A full in depth account of being a Living Kidney Donor can be found here. From my decision to donate, risks of living with one kidney to the risks of donating a kidney. My emotions along the way and why I donated. The evaluation tests involved in being a living kidney donor and what I thought of them! The frustrations and sadness and finally joy of finding a recipient for my kidney. The final pre-donation tests that gave me a sleepless night or two right up until the day before the kidney operation! Then the day of the operation to remove my kidney together with recovery after the kidney donation, in hospital as well as back home.

A lot of useful advice is also given in the comments section of the post, so they are worth reading also.

Please either scroll to the bottom of this page or use the links on the left to read about the different stages of kidney donation. The links across the top of the page also give an insight into my reasons for donating a kidney plus some useful links on the subject.

If anyone has any questions regarding the donation process or how I felt about any aspect of it, then please do post a comment or if you prefer contact me via the contact page (link at top of page).

One thing I will say is that if I could do this all over again I would without hesitation.


8 Responses to “Living Kidney Donation”

  • Monica:

    Hello Diane,
    What a wonderful thing you have done. I see it is several months since you did donate. Do you feel any different now, either physically or emotionally? Did everything go as you thought it would. I wonder if I can contact you privately to ask some questions? I am interested in the emotional side of the donation process.


  • Diane:

    Hi Monica,
    Thanks for posting. Do I feel different? Physically, no I don’t. Well actually I probably feel a bit fitter as I had to take better care of myself, lol. Emotionally, yes the whole process affected me quite a lot – for the better – in many ways.

    Yes of course you can contact me. Use the contact form – link at the top of this page and let me know your email and I will get back to you.

    All the best

  • John:

    Hello Di,
    I have heard it is different for a man to donate than a woman, do you know if that is true? How much time do you need to recover?

    Congrats on what you did. I am hoping to donate to my sister.

  • Diane:

    Hi John,
    I am not sure if there are different evaluation tests for men and women. My hospital needed to see the results of my recent cervical smear and breast screening, which would only apply to women. But whether you have any tests we don’t? I am not sure.

    As far as recovery there certainly can be some differences. I have been told by a couple of male donors that they had severe pain in the respective testicle and it became swollen. They were told this was because the blood supply can be compromised during the kidney removal. They were advised to wear underwear that supported them immediately after the operation and that helped a great deal until swelling/pain got better. This does not happen to all male donors though. Apart from that I have not heard of any differences – does not mean to say that there are not though.

    Recovery times can vary. A lot depends on whether you have laparascopic (keyhole) surgery or open surgery. Also each persons rate of recovery can vary. With keyhole I know a man who had a desk job and they were back at work part time after two weeks, though personally I feel that is a bit too quick. I think the guidelines are up to around 6 weeks for keyhole and 3 months for open surgery for full recovery. Also a lot depends on your lifestyle as to when you would consider yourself “fully” recovered.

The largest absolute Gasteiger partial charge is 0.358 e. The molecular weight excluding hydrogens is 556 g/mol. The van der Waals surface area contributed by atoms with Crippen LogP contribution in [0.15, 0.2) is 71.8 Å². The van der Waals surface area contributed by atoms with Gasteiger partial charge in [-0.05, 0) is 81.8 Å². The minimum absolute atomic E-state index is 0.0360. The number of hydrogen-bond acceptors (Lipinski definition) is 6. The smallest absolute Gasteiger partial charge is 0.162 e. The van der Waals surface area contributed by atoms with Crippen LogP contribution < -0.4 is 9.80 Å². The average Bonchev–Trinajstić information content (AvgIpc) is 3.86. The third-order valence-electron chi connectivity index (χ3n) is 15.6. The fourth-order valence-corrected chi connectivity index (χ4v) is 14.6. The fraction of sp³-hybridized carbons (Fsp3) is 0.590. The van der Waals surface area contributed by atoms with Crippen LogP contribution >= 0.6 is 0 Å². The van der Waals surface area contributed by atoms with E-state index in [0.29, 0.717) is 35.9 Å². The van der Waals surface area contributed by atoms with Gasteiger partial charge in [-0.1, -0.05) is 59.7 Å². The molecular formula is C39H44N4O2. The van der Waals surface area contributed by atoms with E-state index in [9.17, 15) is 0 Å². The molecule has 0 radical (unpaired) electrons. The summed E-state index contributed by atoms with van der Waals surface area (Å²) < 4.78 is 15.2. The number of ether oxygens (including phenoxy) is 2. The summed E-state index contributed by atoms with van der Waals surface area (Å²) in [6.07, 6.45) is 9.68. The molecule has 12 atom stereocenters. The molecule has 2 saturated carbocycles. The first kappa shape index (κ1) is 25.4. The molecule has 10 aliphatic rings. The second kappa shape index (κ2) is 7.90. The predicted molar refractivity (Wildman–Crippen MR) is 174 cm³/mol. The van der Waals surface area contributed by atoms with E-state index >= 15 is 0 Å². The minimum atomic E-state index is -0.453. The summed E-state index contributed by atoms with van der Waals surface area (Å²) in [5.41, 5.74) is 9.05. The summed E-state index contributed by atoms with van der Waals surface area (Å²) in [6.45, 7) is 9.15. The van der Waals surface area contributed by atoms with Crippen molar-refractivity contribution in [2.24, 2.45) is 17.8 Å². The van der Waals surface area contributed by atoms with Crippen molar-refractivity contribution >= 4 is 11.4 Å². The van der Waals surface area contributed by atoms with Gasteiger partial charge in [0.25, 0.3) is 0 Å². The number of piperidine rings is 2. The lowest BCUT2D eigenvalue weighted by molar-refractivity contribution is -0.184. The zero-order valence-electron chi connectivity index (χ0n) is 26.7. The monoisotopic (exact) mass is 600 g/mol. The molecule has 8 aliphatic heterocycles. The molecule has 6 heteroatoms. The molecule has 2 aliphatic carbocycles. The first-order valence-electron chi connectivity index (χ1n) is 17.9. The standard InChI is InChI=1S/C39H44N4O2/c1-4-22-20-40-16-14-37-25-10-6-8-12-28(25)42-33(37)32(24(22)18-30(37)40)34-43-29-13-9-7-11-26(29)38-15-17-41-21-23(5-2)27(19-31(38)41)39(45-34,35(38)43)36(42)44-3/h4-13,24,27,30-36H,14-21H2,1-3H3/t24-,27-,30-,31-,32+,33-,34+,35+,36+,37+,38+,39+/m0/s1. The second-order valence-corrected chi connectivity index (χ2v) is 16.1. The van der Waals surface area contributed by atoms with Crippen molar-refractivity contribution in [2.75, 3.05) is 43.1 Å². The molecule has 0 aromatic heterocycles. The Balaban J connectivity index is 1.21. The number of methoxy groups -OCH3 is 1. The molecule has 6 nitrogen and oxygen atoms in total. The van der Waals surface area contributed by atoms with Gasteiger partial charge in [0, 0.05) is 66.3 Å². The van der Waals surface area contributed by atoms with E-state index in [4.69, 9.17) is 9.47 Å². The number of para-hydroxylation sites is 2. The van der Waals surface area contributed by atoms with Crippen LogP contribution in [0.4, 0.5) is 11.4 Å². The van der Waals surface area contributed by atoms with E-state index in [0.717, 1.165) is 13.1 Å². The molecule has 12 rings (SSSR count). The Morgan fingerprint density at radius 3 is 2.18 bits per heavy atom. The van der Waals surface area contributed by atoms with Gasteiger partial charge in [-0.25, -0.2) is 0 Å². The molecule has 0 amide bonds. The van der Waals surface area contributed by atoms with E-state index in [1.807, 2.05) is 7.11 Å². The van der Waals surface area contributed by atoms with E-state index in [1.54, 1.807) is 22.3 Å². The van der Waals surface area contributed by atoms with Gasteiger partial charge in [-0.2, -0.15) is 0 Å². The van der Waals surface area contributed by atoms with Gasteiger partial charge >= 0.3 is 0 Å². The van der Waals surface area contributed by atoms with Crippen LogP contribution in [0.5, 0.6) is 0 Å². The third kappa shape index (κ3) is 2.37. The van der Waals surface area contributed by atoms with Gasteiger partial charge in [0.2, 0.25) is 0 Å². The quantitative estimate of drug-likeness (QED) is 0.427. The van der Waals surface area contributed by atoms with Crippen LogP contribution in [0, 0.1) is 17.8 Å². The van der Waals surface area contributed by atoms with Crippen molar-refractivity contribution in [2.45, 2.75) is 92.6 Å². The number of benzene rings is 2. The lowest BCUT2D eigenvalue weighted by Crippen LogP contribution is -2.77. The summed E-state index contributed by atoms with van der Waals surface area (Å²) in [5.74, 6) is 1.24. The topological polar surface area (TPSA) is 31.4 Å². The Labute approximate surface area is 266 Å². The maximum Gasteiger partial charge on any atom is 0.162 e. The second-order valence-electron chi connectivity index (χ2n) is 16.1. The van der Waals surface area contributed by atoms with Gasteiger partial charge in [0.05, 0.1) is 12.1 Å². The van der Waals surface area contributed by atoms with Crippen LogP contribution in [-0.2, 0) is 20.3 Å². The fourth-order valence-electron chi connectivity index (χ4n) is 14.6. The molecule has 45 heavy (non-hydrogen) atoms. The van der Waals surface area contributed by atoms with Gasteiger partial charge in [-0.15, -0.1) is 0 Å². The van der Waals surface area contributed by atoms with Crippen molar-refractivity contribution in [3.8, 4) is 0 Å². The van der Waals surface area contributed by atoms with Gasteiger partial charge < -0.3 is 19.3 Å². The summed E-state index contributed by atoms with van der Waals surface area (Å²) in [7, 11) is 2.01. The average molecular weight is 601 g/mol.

Hope that helps

  • Kenneth Martin:

    Hi All, I too have my dad a kidney just over two years ago. My dad is doing great and I would do it all again if needed to. My recover was quick as I had a great nutrition plan pre and post operation. It is truly amazing how the body can heal when it is properly nourished.

    I hope it all works out for everyone.

  • Diane:

    Hi Kenneth,
    I think most people who have donated say they would donate again in a flash if they can. yes good nutrition is needed by the body for it to heal nicely but also one needs a good operation and to keep wounds nice and clean and not to overdo activity afterwards unti the body is fully ready. The oldest person to donate a kidney was 83 years old and was back mowing the lawn on his second week.


  • kevin:


    i am 18 and thinking of having a living kidney transplant but wanted to know what are the main risks are?
    and more information if anyone can help me?


  • Diane:

    Hi Kevin,
    You are having a living kidney transplant? As for risks, I am no expert on the recipient side but I would have thought the risks of you having a live kidney were no different to you having one from a cadaver. As for the risks for the donor check out this page on my blog and hopefully that will help. Your transplant coordinator should be able to fill you in on anything i have missed out on. One main thing for you to be aware of though is getting a blood clot after the transplant. This can happen regardless of where the kidney comes from. It can happen at any time even when you have gone home after the transplant. ANY feeling of illness, or dizziness or unusual pain etc you MUST immediately seek advice. Once you have gone home it is really up to you to be aware of your own body and what feels not right. Don’t assume it is a “normal” post op feeling.

    The advantage of you having a live kidney is that they generally last a lot longer and the donor has had a good evaluation and the kidney has been checked out fully first.

    All the best

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